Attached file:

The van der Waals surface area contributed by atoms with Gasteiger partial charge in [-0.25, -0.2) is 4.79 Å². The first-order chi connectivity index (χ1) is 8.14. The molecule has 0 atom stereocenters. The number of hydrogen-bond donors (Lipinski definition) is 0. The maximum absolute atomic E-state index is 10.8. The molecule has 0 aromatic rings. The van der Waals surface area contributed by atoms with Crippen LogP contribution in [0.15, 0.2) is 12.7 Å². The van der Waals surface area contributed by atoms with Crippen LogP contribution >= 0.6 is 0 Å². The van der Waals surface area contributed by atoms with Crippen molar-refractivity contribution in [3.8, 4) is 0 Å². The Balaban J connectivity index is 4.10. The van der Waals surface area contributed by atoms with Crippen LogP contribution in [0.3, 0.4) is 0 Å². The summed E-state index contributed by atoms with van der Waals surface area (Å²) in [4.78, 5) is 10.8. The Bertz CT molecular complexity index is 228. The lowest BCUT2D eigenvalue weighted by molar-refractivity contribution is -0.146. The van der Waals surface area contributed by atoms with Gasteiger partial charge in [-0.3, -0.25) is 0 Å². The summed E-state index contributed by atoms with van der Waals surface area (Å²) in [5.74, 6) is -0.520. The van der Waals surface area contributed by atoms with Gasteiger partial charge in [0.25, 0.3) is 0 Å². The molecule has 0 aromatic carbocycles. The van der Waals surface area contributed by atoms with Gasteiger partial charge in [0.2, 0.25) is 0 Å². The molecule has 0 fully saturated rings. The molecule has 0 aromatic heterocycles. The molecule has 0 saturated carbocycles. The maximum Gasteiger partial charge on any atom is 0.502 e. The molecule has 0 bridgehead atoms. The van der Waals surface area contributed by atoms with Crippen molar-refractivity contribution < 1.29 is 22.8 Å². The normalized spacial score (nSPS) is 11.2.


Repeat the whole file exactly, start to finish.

The van der Waals surface area contributed by atoms with Gasteiger partial charge in [-0.25, -0.2) is 4.79 Å². The first-order chi connectivity index (χ1) is 8.14. The molecule has 0 atom stereocenters. The number of hydrogen-bond donors (Lipinski definition) is 0. The maximum absolute atomic E-state index is 10.8. The molecule has 0 aromatic rings. The van der Waals surface area contributed by atoms with Crippen LogP contribution in [0.15, 0.2) is 12.7 Å². The van der Waals surface area contributed by atoms with Crippen LogP contribution >= 0.6 is 0 Å². The van der Waals surface area contributed by atoms with Crippen molar-refractivity contribution in [3.8, 4) is 0 Å². The Balaban J connectivity index is 4.10. The van der Waals surface area contributed by atoms with Crippen LogP contribution in [0.3, 0.4) is 0 Å². The summed E-state index contributed by atoms with van der Waals surface area (Å²) in [4.78, 5) is 10.8. The Bertz CT molecular complexity index is 228. The lowest BCUT2D eigenvalue weighted by molar-refractivity contribution is -0.146. The van der Waals surface area contributed by atoms with Gasteiger partial charge in [-0.3, -0.25) is 0 Å². The summed E-state index contributed by atoms with van der Waals surface area (Å²) in [5.74, 6) is -0.520. The van der Waals surface area contributed by atoms with Gasteiger partial charge in [0.25, 0.3) is 0 Å². The molecule has 0 aromatic carbocycles. The van der Waals surface area contributed by atoms with Gasteiger partial charge in [0.2, 0.25) is 0 Å². The molecule has 0 fully saturated rings. The molecule has 0 aromatic heterocycles. The molecule has 0 saturated carbocycles. The maximum Gasteiger partial charge on any atom is 0.502 e. The molecule has 0 bridgehead atoms. The van der Waals surface area contributed by atoms with Crippen molar-refractivity contribution < 1.29 is 22.8 Å². The normalized spacial score (nSPS) is 11.2.